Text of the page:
Throughout the month-long fracas surrounding the Edward Snowden leaks and the ensuing debate about the role and even the very existence of the NSA, there’s a massive elephant in the room, and it isn’t Glenn Greenwald’s rapidly inflating sense of self-importance. The thing that almost nobody is talking about or reacting to is the fact that private corporations possess much more of your private data than anything the NSA might have stored in its underground supervillain lair.
And if you weren’t aware of this already, you haven’t been paying attention.
This isn’t to say we should ignore any abuses of power or criminal wrongdoing inside the corridors of government power. There hasn’t really been any hard evidence of illegal activity at the NSA and, as creepy as it might seem as was gawk at the sausage-making, the NSA is ultimately accountable to the American people since, as we’ve discussed many times, the government is made up of We The People and multiple layers of checks embedded into the system. We don’t enjoy anything remotely close to this kind of sway over private corporations, accountable to investors and boards of directors alone. We know this since, after all, a central mission of American liberalism is to maintain an incredulous eye on corporations, be they Goldman-Sachs, Walmart, Monsanto or Halliburton. We also kind of support a strong central government, too, unless I missed the memos.
This is why the lopsided outrage directed at the NSA and not corporate privacy violations is puzzling to me, especially among the most vocal Snowden supporters. One reason for this disconnect has to do with our collective fealty to corporations as part of a consumer society. No matter how awesomely liberal you think you are or how many #OWS hashtags you post, you’re part of it. And another reason for the disconnect has to do with a lack of understanding of exactly what the NSA does in the face of well-orchestrated link-bait and scary headlines.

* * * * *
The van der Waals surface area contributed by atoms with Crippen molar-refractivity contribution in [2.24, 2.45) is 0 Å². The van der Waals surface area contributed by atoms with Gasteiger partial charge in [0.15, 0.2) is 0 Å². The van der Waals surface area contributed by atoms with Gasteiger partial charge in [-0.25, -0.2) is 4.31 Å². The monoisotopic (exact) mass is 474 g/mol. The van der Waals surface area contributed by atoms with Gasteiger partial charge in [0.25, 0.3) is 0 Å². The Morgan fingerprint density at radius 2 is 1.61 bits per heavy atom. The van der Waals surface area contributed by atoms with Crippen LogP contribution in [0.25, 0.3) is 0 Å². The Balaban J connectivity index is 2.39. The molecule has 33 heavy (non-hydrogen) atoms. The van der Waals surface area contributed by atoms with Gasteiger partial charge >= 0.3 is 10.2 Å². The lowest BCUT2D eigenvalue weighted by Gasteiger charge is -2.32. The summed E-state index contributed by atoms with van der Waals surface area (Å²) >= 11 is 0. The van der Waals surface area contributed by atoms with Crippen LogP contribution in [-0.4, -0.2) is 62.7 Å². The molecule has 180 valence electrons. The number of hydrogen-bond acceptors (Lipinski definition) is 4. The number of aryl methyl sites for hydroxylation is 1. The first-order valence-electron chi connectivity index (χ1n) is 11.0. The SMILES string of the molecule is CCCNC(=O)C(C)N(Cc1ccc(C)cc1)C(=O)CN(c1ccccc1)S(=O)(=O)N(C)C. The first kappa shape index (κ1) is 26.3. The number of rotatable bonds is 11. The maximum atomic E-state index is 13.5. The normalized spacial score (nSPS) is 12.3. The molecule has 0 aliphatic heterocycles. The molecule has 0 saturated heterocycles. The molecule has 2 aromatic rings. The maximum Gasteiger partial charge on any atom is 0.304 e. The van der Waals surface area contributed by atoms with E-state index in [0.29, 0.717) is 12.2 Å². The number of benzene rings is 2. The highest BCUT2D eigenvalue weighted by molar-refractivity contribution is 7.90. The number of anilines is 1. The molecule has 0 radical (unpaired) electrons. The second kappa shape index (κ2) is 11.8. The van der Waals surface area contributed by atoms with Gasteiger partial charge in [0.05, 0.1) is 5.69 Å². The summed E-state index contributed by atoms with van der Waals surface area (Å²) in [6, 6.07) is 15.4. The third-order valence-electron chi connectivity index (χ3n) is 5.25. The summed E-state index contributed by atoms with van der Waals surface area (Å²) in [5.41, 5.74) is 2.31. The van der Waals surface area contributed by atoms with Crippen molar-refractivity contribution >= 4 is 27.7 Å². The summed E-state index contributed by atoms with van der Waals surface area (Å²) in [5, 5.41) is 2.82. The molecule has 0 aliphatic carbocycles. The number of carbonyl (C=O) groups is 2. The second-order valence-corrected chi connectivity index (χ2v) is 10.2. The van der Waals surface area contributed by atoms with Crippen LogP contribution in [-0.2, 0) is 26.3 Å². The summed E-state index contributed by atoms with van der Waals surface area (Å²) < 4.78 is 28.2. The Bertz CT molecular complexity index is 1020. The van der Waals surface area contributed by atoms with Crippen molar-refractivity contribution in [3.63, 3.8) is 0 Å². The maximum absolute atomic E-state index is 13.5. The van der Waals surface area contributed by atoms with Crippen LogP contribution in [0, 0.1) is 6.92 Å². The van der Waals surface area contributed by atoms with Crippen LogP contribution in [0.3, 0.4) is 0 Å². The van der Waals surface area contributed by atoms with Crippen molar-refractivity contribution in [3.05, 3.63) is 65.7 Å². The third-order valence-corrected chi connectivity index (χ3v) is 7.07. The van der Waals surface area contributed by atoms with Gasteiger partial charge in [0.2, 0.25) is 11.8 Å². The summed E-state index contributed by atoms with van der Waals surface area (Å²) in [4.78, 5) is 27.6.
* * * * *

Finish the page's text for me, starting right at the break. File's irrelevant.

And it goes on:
Briefly put, we know the NSA might “inadvertently” capture electronic metadata from U.S. persons (USPs) in its effort to grab metadata from overseas terrorism targets. But we also know that when this happens, the USP data is anonymized, encrypted and eventually if not immediately destroyed. If it’s not, an individual warrant is needed to decrypt the metadata. We also know a program to capture email metadata — not content, per Greenwald’s report — was discontinued by the Obama administration in 2011.
But let’s pretend the minimization process doesn’t occur and the NSA grabbed the content of a few of your emails or Facebook chats, and this data included your name and IP address. Fact: this data would be considerably less intrusive than the data that’s being held, used and in some cases distributed by unaccountable corporations.
Here are eight privately owned entities who have far more information about you than the NSA.
1) Credit Card Companies
Not only do these corporations have records of everything you’ve purchased with your credit card, but they also have all your relevant data: address, phone number, work phone number, your Social Security number, your spouses’ information and anyone who might’ve co-signed for the card. Additionally, if you don’t pay your bills on time, these corporations can unilaterally besmirch your credit rating, making it more difficult for you to attain credit or to rent or buy a home. Ultimately, if you don’t pay your credit debt, they can mercilessly harass you and, if they’re not paid, they can sue you in court.
Credit card companies and other lenders have Americans by the nards, more so than just about any other entity shy of the IRS (a few words about Internal Revenue below). And yet I would wager David Sirota, Glenn Greenwald and maybe even Edward Snowden have at least one card in their wallets.
2) Credit Rating Agencies